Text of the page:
CARACAS – Retired Gen. Alberto Müller Rojas, considered one of the ideologues of Venezuelan President Hugo Chavez’s Bolivarian Revolution, said in an interview published Monday said he is retiring from politics because “the revolutionary process” has gone wrong.
“We are trading internationalism, which is the characteristic of revolutions, for a petty-bourgeois nationalism that does not live up to the expectations of society,” he told the regional daily Panorama.
Müller, 75, announced during the interview his retirement from the political arena because he is tired of “seeing more of the same.”
As a result of the interview, some media outlets reported that the ex-general had resigned from Chavez’s United Socialist Party of Venezuela, or PSUV, but of that there has been no official confirmation.
In a statement published on the Panorama Web site, Müller, who has not appeared for some time at public PSUV events, said that what is happening to the revolution right now “is the worst; what is going on is not healthy for the revolutionary process.”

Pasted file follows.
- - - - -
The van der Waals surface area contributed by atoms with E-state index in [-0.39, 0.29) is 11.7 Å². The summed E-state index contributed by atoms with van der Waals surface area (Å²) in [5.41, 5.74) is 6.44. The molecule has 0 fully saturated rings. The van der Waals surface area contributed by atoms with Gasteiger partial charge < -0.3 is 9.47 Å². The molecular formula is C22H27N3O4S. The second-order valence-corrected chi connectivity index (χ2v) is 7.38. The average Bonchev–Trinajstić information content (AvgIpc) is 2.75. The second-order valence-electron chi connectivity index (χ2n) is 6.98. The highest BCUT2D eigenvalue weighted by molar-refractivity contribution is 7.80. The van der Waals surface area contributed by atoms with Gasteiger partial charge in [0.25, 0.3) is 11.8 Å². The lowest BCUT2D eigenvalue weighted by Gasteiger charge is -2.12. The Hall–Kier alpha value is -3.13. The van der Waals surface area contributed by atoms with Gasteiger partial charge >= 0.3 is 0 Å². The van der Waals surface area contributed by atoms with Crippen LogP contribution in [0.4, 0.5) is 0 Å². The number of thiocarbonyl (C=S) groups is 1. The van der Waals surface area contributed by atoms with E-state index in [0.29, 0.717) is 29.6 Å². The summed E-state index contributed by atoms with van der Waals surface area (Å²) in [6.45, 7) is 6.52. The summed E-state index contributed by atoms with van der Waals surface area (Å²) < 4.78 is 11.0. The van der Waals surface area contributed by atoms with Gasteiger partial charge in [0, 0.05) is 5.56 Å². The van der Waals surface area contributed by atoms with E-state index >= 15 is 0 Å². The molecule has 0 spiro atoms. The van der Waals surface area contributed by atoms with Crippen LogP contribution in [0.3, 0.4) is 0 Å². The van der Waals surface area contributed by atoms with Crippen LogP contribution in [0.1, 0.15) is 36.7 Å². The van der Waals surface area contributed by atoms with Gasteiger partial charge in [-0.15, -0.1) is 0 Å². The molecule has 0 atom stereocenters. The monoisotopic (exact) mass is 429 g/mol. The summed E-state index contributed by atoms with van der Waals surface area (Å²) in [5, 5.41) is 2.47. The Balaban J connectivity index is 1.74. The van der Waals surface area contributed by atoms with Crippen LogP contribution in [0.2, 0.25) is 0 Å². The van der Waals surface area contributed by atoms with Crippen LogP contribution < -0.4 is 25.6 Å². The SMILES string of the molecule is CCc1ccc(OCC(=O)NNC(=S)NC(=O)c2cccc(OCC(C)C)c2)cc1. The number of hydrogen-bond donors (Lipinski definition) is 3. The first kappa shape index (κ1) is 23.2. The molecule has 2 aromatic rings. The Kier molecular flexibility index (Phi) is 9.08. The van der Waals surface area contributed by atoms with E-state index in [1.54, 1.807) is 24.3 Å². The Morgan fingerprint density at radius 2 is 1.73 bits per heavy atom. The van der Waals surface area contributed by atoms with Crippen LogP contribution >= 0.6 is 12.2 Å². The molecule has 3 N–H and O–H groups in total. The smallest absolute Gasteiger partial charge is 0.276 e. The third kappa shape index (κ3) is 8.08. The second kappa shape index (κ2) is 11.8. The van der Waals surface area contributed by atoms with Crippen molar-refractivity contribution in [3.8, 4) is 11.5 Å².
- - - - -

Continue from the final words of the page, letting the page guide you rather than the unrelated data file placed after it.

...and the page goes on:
“We have to talk about socialism, not about individuals nor about labels,” he said, adding that he has not spoken with Chavez since last year.
Chavez named Müller first vice president of the PSUV on March 2, 2008, the day of the official founding of the political party that joined together all the militants of various other parties that were supporting him.
Two years before, in February 2006, and two decades after leaving the army, Müller was called to active duty by Chavez to direct the new presidential security unit.
Müller, who once proposed making use of Venezuelans’ “great capacity for violence,” including “throwing stones,” to deal with a possible U.S. military invasion, has had a number of heated arguments with Chavez. EFE